The Career Change: Clove & Cedar Coffeebar
After more than two decades working as an attorney, Bethesda resident Janet Forlini, 48, decided it was time for a career change. She wanted to do something community oriented, and she saw an opening in the Bethesda coffeehouse market. “We didn’t have nearly as many specialty coffee shops as D.C.,” she says. “Quartermaine is a legend that led the way, but there was room for more.” She turned her interest as a casual coffee drinker into something deeper and attended a Specialty Coffee Association national conference four years ago. “It was exciting,” she says. “They had breakout sessions with research papers on coffee. There were thousands of people there—growers, business owners—and I realized there was a lot to learn.”
Learn she did, eventually opening her bright 25-seat shop, Clove & Cedar Coffeebar, in June 2019. “On Sunday at 7 a.m., there may be a baby crawling on the floor, but we have every age,” Forlini says. “It’s a cozy feeling, a place to read the newspaper. People are getting work done, meeting up with friends or colleagues. My definition of success is familiar faces.”
Clove & Cedar buys from Ceremony Coffee Roasters, an Annapolis-based company that has a strong reputation for single-origin coffees. Order a turmeric, ginger and coconut-laced latte and have them put in a shot of espresso. Or an oat milk cortado made with equal amounts of espresso and oat milk.
Forlini sources items from D.C.-area suppliers, including Soupergirl (soups), Wellfound Foods (breakfast burrito, egg sandwiches, oats, chia pudding, yogurt), The Red Bandana Bakery (gluten-free treats), Henry’s Sweet Retreat (biscotti) and Fresh Baguette (croissants).
Clove & Cedar Coffeebar, 4918 St. Elmo Ave., Bethesda; 301-718-9400; cloveandcedarcoffeebar.com
All About Fairness: Mayorga Organics
Martin Mayorga, the sole owner of Rockville’s Mayorga Organics, founded the company in 1995 to support fair trade for small coffee growers in Nicaragua by cutting out middlemen between growers and consumers. To further the goal, he opened a roasting facility in Rockville in 1997. The company’s stated mission now is to eliminate systemic poverty in rural Latin America.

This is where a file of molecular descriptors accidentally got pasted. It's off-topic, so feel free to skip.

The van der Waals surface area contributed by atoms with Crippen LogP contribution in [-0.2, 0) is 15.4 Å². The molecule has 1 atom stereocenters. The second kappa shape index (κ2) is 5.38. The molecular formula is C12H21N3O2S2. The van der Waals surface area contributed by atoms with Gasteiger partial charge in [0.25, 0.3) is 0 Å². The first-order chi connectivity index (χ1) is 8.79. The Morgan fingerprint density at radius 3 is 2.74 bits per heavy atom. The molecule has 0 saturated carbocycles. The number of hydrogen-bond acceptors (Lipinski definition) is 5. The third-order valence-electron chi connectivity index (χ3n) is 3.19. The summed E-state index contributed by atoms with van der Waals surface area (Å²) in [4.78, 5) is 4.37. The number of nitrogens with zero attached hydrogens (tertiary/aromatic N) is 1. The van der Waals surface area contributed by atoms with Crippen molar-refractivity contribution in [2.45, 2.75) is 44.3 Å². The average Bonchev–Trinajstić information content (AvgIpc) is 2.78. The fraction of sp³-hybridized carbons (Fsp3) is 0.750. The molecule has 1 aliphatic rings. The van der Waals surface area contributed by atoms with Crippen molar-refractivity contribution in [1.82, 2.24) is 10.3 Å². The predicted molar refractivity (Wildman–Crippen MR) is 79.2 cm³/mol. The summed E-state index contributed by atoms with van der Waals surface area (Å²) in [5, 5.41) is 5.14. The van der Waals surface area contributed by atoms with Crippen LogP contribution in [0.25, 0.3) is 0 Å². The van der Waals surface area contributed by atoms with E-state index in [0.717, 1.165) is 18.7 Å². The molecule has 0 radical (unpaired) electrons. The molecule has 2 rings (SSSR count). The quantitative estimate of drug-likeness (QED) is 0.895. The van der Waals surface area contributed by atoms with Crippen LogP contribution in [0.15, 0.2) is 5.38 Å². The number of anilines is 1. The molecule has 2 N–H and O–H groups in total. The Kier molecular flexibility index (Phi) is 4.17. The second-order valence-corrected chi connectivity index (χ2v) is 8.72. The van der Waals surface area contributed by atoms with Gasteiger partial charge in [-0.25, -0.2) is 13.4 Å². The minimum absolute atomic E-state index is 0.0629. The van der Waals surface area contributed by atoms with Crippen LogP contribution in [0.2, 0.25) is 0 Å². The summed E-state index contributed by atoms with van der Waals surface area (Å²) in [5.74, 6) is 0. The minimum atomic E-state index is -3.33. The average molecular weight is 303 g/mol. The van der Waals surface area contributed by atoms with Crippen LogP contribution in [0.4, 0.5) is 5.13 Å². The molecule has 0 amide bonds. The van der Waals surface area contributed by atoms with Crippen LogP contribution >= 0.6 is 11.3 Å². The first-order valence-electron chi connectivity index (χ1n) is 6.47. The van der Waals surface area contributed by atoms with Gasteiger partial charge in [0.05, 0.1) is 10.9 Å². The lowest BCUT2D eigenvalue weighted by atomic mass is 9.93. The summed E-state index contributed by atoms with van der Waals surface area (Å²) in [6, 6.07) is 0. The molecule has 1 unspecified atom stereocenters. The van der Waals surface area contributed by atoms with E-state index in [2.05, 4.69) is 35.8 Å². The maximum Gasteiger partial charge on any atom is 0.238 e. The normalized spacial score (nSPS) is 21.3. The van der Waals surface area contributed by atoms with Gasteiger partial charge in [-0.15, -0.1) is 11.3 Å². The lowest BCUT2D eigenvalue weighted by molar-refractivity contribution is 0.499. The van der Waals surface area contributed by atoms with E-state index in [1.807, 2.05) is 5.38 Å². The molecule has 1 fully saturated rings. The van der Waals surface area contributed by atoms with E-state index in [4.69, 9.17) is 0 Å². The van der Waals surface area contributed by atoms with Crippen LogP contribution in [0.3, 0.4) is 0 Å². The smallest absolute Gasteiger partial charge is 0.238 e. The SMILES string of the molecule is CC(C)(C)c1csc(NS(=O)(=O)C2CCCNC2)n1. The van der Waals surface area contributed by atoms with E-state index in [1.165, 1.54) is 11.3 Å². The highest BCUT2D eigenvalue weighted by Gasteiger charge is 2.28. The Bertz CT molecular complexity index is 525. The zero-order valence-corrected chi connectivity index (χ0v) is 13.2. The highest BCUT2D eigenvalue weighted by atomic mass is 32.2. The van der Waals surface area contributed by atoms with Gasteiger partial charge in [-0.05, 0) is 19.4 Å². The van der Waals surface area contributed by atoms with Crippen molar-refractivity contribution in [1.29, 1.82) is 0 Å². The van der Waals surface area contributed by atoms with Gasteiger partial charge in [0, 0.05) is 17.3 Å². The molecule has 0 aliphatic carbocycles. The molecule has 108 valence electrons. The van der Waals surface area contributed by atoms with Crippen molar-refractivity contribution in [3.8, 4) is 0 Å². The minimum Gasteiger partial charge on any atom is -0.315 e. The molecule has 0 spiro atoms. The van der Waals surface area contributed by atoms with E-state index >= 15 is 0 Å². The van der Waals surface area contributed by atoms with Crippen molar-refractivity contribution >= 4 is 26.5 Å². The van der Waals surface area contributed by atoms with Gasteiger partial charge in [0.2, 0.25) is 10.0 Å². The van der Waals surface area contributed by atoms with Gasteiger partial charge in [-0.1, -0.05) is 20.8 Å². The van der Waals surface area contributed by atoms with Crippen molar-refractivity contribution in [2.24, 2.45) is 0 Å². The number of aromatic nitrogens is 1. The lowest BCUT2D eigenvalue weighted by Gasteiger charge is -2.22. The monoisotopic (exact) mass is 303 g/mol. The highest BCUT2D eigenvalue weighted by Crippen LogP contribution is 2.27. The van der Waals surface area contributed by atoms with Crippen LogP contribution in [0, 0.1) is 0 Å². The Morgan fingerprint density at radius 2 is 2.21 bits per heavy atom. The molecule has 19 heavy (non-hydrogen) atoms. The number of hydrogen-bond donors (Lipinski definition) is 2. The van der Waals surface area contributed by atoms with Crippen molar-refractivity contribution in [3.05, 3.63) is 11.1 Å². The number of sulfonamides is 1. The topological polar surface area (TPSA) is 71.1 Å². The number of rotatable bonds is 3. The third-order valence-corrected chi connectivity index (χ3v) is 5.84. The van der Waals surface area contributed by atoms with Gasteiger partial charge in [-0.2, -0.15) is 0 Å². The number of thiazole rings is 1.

The 18,000-square-foot facility is on display behind glass windows. Its 20-seat cafe is more a spot to sip a double macchiato, chill, watch the action on four machines cranking out freshly roasted beans, and appreciate the larger mission behind the joe—and less a place to hang out, work and eat a breakfast sandwich (they don’t sell food). The coffee menu is about quality over quantity: espresso drinks (latte, cappuccino, cortado, etc.), drip, pour-over, cafe con leche and cold brew. Mayorga goes through 1 million pounds of roasted coffee a year, most of which goes to wholesale accounts, such as Amazon, Costco, MOM’s Organic Market and Giant Food.
Mayorga’s director of coffee is Derwood resident Eduardo Choza, 36, who started with the company in 2017. Touring coffee farms in El Salvador opened his eyes to how unfairly many companies treat farmers. “We work with nine different organic co-ops or family farms in Central and South America and one in Sumatra, Indonesia,” Choza says. “We go to them, check the collecting, drying, sorting and bagging process. We see what their needs are, maybe achieving better financing rates, helping with certifications or dealing with agronomists. We are very directly involved. It’s not just the beverage, it’s the people.”
Mayorga Organics, 1029 E. Gude Drive, Rockville; 301-315-8093; mayorgaorganics.com
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